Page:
She said this in a letter dated Sept 27 addressed to the New South Wales branch of the Australian Securities and Investments Commission (ASIC).
Fuziah said Lynas in its second quarter report for the year ending June 30, 2011, outlined its strategies towards satisfying the 11 recommendations by a panel of International Atomic Energy Agency (IAEA) members that the body said must be satisfied before an operational license is issued the company by the Malaysian government.
Lynas has built a Lynas Advanced Materials Plant (Lamp) in Gebeng, Pahang, to process rare earth.
Three key recommendations, in particular, were to be satisfied by Lynas pertaining to the submission of documents on a permanent waste disposal plan, a plant decommissioning plan, and the intensification of communication with affected parties to “demonstrate how it will ensure the radiological safety of the public and the environment”
According to the PKR vice-president, however, none of the documents claimed by Lynas to have been submitted as part of its fulfilment of those recommendations have been disclosed to the public, nor was the public consulted in the formulation of these plans.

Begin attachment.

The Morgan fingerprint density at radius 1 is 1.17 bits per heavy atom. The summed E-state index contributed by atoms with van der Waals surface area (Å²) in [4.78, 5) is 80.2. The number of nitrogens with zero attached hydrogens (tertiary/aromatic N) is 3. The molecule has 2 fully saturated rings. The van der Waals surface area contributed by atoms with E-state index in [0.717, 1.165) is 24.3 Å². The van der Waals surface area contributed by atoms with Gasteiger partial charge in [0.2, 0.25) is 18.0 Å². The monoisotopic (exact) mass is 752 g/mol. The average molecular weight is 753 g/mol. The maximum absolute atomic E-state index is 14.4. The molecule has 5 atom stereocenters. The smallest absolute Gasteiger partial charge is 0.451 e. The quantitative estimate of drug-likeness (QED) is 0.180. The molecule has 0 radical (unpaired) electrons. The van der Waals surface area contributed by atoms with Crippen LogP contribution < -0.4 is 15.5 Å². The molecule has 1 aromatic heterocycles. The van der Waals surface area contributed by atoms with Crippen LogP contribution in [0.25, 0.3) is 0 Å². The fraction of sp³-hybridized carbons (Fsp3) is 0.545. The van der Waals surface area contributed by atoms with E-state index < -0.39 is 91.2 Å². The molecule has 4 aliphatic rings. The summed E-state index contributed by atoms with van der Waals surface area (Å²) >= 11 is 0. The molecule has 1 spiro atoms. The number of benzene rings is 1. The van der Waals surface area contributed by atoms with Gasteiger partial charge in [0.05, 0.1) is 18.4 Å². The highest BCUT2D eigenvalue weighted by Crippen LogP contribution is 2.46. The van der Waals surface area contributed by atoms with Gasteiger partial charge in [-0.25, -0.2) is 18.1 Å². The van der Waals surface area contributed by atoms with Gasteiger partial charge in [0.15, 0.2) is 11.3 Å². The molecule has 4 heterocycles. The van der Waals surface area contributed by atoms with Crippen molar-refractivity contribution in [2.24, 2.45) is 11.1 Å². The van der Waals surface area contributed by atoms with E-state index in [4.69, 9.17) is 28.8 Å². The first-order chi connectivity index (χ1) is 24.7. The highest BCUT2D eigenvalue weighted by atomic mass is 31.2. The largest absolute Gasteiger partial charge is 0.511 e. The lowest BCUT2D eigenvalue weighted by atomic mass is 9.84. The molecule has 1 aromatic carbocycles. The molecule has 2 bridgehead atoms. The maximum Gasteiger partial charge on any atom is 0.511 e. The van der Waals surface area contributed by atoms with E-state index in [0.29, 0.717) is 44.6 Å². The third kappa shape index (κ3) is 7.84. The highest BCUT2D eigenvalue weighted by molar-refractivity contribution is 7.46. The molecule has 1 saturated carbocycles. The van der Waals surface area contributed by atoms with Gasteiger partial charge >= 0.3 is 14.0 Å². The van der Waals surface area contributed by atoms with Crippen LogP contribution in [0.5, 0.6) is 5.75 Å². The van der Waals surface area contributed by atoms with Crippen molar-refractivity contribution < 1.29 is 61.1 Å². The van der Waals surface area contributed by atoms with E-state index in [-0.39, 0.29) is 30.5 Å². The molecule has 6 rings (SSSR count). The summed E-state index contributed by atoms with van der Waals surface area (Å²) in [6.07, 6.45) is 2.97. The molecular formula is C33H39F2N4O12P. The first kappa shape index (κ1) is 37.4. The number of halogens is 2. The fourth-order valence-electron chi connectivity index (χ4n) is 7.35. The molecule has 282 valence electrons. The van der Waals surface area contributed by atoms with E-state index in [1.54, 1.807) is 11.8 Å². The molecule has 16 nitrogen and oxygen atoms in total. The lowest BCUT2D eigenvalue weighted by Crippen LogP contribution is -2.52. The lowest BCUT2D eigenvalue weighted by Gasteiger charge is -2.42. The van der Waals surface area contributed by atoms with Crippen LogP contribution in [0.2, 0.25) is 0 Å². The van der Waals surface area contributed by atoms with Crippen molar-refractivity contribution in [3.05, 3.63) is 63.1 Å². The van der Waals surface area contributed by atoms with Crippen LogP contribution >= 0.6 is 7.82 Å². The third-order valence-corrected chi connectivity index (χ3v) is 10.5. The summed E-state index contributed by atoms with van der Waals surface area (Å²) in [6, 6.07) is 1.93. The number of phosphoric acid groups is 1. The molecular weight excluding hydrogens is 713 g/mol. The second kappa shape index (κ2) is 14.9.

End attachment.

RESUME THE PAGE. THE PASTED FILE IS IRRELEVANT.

“Yet, Lynas claimed to have satisfied IAEA’s ‘Recommendation 10’ in intensifying communication with affected parties,” said Fuziah in her letter.
“We regard this contradiction as an act of corporate fraud to mislead the investing public.
“By lying about its engagement with the public, Lynas understates the risk of revolt by the local residents when the Lamp is ready for production at the end of this year,” said Fuziah.
“The investing public has the right to access correct information to facilitate their decision making.
“Therefore, we urge the Australian Securities and Investments Commission to compel Lynas to issue a correction to its quarterly report, or to disclose all submitted documents to the public,” she added.